by Daisy Villegas
Being in Cuba is unlike being in any other Latin American country. I learned this faster than I could sweat. The first week challenged me in ways that I never anticipated. Aside from the unavoidable difficulties of adjusting to the heat and finding drinkable water, I was struck by how lost I felt with finding the right words and the socially acceptable way of behaving around Cubans. In America, it is not unusual to merely introduce oneself to a stranger and move on (no need to go out of one’s way). In Cuba, people are warm and friendly. They don’t merely shake hands. They exchange a kiss on the cheek, polite words, and strong eye contact. Never had I had to greet strangers with such warmth before. In spite of my experiences as a Latina, learning the Cuban way was like learning how to walk.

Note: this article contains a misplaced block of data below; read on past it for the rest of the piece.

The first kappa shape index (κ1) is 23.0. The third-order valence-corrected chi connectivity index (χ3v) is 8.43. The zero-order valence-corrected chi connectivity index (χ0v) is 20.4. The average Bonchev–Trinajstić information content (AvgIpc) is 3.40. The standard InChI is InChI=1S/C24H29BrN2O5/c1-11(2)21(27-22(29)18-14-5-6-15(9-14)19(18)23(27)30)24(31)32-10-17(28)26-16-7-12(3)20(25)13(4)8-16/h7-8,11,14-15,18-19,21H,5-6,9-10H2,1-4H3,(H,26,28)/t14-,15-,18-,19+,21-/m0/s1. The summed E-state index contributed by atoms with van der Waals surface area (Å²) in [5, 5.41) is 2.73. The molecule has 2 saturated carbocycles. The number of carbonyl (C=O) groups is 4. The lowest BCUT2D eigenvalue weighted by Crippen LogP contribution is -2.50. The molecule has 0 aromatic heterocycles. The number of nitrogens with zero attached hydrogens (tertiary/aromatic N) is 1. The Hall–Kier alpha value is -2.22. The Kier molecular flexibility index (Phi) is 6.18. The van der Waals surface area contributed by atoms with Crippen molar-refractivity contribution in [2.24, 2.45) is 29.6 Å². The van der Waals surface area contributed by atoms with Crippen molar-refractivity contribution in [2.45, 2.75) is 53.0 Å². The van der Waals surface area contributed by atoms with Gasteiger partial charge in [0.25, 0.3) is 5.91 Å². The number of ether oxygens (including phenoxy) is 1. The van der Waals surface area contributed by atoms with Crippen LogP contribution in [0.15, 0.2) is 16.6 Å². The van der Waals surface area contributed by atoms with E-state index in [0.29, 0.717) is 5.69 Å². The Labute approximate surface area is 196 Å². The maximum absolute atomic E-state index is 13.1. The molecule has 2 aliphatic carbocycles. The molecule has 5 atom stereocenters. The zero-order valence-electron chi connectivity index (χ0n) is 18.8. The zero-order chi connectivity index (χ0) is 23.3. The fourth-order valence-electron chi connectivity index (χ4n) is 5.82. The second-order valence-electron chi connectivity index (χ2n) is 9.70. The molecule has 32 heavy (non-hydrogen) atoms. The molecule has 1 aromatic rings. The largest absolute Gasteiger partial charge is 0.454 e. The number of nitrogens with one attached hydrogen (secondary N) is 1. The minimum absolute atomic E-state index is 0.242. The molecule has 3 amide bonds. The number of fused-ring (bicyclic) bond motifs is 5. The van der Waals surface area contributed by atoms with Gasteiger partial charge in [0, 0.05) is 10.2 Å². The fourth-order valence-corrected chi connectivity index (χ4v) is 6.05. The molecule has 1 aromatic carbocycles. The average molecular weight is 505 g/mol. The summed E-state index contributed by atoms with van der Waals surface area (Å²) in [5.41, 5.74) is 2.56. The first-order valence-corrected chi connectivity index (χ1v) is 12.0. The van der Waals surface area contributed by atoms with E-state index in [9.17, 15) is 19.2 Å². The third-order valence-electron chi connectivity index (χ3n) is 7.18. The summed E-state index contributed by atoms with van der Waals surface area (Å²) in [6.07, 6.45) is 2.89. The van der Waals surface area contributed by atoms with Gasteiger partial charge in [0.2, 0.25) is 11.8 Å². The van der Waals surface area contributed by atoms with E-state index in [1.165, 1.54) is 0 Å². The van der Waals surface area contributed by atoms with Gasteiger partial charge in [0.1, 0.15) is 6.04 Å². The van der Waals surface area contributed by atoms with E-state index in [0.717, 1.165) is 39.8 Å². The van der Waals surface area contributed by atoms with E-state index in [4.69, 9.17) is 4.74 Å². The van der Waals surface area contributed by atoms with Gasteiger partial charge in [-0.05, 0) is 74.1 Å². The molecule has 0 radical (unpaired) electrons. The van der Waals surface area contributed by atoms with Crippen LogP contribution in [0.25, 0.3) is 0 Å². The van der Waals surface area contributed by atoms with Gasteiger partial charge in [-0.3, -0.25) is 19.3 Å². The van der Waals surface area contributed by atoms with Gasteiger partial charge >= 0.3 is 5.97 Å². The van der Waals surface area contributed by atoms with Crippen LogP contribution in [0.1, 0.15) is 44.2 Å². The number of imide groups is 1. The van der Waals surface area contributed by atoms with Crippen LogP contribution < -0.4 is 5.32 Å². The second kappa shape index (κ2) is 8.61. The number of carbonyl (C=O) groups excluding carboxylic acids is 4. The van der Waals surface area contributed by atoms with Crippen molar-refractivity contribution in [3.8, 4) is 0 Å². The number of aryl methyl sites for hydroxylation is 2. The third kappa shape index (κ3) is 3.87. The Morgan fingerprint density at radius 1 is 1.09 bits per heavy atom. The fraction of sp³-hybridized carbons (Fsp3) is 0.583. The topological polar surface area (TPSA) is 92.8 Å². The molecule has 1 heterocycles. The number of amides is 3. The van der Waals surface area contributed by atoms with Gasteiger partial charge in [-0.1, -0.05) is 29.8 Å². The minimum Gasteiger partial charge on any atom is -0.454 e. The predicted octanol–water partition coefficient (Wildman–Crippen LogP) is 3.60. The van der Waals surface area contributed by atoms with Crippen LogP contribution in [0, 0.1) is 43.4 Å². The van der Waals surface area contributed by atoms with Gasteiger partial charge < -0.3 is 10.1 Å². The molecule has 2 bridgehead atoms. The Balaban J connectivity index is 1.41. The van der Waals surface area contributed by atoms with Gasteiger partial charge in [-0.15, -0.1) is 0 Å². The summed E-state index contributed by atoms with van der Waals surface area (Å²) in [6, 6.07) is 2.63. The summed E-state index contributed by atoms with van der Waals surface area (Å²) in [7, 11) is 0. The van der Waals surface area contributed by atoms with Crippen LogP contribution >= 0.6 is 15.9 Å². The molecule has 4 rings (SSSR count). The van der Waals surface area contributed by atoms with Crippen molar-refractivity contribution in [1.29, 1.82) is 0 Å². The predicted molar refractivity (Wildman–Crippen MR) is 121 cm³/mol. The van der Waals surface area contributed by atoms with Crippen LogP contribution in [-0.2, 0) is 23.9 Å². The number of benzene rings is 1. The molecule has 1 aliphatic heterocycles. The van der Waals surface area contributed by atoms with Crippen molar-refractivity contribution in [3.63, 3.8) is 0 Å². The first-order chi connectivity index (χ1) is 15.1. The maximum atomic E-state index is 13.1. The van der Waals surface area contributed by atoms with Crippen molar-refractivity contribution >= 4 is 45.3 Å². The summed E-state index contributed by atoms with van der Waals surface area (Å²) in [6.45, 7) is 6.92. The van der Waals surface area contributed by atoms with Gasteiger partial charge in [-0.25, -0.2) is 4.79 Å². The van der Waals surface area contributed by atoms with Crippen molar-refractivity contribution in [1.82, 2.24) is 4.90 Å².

Even my Spanish couldn’t save me from the fast pace of barrio slang that many local Cubans use to communicate with each other. Studying abroad in any country often necessitates small risks, such as stepping out of one’s comfort zone. Studying abroad in Cuba, however, often requires a little gumption. Learning the Cuban way of making small talk, greeting people, and listening are all great skills that I have come to appreciate. Picking up Cuban words, such as terms of endearment, and greeting Cubans attentively are all aspects that have enabled me to connect to the culture and people much more closely. While I may always stand out as a foreigner, I am all the closer to feeling like I can belong in Cuba.